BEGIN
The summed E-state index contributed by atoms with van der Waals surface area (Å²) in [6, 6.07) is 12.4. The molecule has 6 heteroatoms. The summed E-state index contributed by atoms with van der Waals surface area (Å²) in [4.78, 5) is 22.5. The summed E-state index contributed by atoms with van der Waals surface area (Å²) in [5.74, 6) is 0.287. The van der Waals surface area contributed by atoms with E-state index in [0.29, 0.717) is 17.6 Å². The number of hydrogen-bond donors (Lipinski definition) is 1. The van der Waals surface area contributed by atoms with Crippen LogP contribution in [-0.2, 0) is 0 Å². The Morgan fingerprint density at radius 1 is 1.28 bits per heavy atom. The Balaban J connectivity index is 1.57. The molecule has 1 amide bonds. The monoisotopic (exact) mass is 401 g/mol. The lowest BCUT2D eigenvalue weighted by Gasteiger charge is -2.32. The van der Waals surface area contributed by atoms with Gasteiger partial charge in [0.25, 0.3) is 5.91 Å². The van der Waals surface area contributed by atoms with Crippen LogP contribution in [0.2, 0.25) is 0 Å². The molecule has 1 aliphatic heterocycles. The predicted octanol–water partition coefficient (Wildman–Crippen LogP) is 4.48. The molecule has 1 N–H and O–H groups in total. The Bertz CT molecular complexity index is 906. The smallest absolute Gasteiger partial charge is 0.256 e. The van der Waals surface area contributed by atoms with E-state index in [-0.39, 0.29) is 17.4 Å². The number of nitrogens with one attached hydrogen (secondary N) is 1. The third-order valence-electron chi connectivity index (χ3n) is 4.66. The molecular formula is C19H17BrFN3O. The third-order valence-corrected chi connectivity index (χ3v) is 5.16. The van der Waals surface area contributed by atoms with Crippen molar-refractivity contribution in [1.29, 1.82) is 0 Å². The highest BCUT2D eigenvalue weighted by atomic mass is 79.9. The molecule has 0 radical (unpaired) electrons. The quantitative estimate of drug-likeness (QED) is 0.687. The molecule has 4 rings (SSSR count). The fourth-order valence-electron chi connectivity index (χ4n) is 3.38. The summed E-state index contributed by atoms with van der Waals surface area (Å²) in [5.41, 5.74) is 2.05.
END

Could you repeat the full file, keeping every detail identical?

The summed E-state index contributed by atoms with van der Waals surface area (Å²) in [6, 6.07) is 12.4. The molecule has 6 heteroatoms. The summed E-state index contributed by atoms with van der Waals surface area (Å²) in [4.78, 5) is 22.5. The summed E-state index contributed by atoms with van der Waals surface area (Å²) in [5.74, 6) is 0.287. The van der Waals surface area contributed by atoms with E-state index in [0.29, 0.717) is 17.6 Å². The number of hydrogen-bond donors (Lipinski definition) is 1. The van der Waals surface area contributed by atoms with Crippen LogP contribution in [-0.2, 0) is 0 Å². The Morgan fingerprint density at radius 1 is 1.28 bits per heavy atom. The Balaban J connectivity index is 1.57. The molecule has 1 amide bonds. The monoisotopic (exact) mass is 401 g/mol. The lowest BCUT2D eigenvalue weighted by Gasteiger charge is -2.32. The van der Waals surface area contributed by atoms with Gasteiger partial charge in [0.25, 0.3) is 5.91 Å². The van der Waals surface area contributed by atoms with Crippen LogP contribution in [0.2, 0.25) is 0 Å². The molecule has 1 aliphatic heterocycles. The predicted octanol–water partition coefficient (Wildman–Crippen LogP) is 4.48. The molecule has 1 N–H and O–H groups in total. The Bertz CT molecular complexity index is 906. The smallest absolute Gasteiger partial charge is 0.256 e. The van der Waals surface area contributed by atoms with E-state index in [-0.39, 0.29) is 17.4 Å². The number of nitrogens with one attached hydrogen (secondary N) is 1. The third-order valence-electron chi connectivity index (χ3n) is 4.66. The molecular formula is C19H17BrFN3O. The third-order valence-corrected chi connectivity index (χ3v) is 5.16. The van der Waals surface area contributed by atoms with Crippen molar-refractivity contribution in [1.29, 1.82) is 0 Å². The highest BCUT2D eigenvalue weighted by atomic mass is 79.9. The molecule has 0 radical (unpaired) electrons. The quantitative estimate of drug-likeness (QED) is 0.687. The molecule has 4 rings (SSSR count). The fourth-order valence-electron chi connectivity index (χ4n) is 3.38. The summed E-state index contributed by atoms with van der Waals surface area (Å²) in [5.41, 5.74) is 2.05.